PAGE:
“Who is he?” Rue asked. “And why is the lift broken?”
Ruth didn’t answer her questions. She only whispered, “Did you—did you go on the lift?”
Rue mutely shook her head.
Ruth looked more relieved, but still slightly shaken. She turned away from her daughter and began to walk briskly up the snow-covered road.
“Mom?” Rue called, the word sounding unfamiliar on her tongue. “What’s going on?”
Ruth didn’t even turn around. She only called back, “Hurry up!”
The Purple Krawk quickened her pace and hurried after her mother, but always a few fet behind her because of Ruth’s quick steps. The two veered off the main road and onto a winding side road, then past an alley and onto a little lane called Doglefox Street. There wasn’t as big a crowd here; only half a dozen pets milling around, all wearing rather ragged clothing. They entered a shop selling cloth, and an elderly Kougra sitting at the front desk smiled at Ruth. Ruth gave her a quick smile and led her daughter through the back door and up a flight of stairs.
“This is our flat,” Ruth announced, coming up the stairs and opening a small door. “We rent it from Ms. Pin—the woman downstairs—and we have two bedrooms, a bathroom, and a kitchen. The Thompsons have the other four rooms.”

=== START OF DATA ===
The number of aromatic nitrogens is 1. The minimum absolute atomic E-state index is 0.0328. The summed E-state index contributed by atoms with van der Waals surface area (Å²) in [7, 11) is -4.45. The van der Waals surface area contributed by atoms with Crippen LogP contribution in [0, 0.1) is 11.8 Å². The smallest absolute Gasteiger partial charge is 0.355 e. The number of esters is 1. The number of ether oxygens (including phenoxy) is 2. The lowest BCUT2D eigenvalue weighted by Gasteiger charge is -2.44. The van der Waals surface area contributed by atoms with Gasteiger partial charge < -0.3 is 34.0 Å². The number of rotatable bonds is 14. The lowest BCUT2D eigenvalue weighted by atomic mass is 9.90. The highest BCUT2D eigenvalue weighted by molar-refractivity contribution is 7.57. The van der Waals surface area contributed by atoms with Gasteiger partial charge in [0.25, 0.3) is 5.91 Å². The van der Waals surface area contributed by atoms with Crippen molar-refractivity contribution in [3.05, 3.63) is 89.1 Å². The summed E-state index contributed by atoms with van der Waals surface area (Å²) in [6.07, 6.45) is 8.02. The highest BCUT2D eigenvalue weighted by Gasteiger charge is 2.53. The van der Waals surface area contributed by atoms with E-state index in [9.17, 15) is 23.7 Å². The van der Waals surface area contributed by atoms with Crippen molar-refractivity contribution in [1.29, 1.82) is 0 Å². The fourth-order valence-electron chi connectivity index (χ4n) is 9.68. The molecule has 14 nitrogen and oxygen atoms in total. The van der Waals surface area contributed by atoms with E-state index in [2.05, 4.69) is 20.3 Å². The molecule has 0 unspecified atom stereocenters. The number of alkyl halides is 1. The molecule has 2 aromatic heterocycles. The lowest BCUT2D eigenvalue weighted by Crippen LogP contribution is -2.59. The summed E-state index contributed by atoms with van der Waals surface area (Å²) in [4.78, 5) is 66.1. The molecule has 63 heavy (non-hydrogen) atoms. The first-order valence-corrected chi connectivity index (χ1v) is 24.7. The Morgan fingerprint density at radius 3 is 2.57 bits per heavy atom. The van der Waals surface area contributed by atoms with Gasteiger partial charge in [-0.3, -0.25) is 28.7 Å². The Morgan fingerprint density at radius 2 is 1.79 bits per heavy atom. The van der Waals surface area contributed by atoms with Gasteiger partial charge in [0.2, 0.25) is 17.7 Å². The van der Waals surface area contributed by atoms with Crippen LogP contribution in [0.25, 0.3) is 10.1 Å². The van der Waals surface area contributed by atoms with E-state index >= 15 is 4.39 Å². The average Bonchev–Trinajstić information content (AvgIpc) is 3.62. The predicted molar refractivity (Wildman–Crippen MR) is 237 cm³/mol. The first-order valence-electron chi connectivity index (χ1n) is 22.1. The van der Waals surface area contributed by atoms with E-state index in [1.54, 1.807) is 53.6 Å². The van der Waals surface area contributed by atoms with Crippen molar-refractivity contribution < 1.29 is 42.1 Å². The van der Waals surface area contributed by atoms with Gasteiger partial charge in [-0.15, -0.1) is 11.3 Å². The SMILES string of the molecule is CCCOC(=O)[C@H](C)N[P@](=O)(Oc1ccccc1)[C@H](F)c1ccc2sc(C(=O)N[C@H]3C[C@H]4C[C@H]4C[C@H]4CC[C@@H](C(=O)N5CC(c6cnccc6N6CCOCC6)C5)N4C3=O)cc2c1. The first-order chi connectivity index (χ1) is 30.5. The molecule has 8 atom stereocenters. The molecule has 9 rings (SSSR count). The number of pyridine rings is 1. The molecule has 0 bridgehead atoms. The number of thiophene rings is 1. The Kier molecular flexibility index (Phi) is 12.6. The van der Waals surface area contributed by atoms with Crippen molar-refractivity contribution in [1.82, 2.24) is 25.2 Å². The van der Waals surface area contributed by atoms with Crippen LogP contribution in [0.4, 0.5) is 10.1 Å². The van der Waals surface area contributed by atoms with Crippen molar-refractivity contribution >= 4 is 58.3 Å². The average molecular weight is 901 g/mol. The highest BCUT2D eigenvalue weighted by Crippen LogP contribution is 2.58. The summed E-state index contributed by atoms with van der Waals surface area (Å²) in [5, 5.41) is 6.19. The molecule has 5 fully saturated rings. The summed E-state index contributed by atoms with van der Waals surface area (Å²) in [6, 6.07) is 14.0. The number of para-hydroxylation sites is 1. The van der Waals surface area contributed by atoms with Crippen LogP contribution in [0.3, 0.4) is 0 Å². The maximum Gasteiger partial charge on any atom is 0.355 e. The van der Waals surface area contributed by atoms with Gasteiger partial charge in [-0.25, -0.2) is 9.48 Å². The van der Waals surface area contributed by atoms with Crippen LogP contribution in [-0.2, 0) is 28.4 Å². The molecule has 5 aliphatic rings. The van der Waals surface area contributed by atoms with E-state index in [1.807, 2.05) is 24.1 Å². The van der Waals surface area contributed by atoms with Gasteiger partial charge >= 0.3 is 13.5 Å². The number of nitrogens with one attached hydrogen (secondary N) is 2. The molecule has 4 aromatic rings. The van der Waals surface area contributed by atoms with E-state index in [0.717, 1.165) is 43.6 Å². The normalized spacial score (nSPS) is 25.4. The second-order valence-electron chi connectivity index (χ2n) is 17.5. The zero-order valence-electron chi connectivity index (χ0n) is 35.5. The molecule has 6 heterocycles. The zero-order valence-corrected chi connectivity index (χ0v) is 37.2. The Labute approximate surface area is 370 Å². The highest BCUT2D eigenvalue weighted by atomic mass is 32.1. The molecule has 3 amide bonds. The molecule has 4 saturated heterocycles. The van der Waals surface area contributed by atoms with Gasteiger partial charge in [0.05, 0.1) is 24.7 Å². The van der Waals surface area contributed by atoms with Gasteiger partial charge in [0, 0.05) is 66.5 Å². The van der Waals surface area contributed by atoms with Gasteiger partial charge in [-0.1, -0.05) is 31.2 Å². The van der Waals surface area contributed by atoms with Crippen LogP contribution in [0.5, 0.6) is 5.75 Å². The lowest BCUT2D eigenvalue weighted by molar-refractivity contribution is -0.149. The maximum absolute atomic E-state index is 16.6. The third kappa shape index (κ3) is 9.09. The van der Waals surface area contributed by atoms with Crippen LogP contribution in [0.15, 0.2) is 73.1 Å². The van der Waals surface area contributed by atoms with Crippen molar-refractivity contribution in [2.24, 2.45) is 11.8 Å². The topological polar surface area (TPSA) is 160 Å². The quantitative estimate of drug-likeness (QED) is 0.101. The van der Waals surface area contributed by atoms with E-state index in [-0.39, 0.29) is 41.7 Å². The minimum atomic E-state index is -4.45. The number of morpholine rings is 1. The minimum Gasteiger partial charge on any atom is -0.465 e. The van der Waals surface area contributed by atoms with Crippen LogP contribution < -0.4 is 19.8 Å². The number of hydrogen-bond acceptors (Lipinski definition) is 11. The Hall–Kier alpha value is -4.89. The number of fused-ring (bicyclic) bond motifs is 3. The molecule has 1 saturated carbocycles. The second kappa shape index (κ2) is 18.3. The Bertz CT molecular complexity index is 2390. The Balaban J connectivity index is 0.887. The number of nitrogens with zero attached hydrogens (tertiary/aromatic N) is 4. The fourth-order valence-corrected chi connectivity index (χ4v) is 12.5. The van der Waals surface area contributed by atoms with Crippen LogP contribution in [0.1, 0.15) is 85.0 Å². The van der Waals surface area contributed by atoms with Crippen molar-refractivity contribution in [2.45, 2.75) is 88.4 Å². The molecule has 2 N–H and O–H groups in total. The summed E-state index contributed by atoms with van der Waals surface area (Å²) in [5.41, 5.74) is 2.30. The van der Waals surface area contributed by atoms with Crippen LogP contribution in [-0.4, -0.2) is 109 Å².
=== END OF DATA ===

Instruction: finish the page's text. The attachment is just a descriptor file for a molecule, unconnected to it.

The two stepped inside, and Ruth immediately strode toward her room, slamming the door shut behind her. Rue examined the flat: the entrance room doubled as the kitchen, and four doors on the longest wall led to the other rooms. But Ruth had said that there were only four rooms in their flat. So what was the extra door for? Rue doubted that the builders had just happened to build a room with two doors leading to the same room.
The door on the far left was the one that Ruth had disappeared into, and the one that Rue presumed led to her mother’s room. Rue found that the room next to Ruth’s bedroom led to the bathroom by opening that door. The Purple Krawk reached her hand toward the third doorknob and turned it.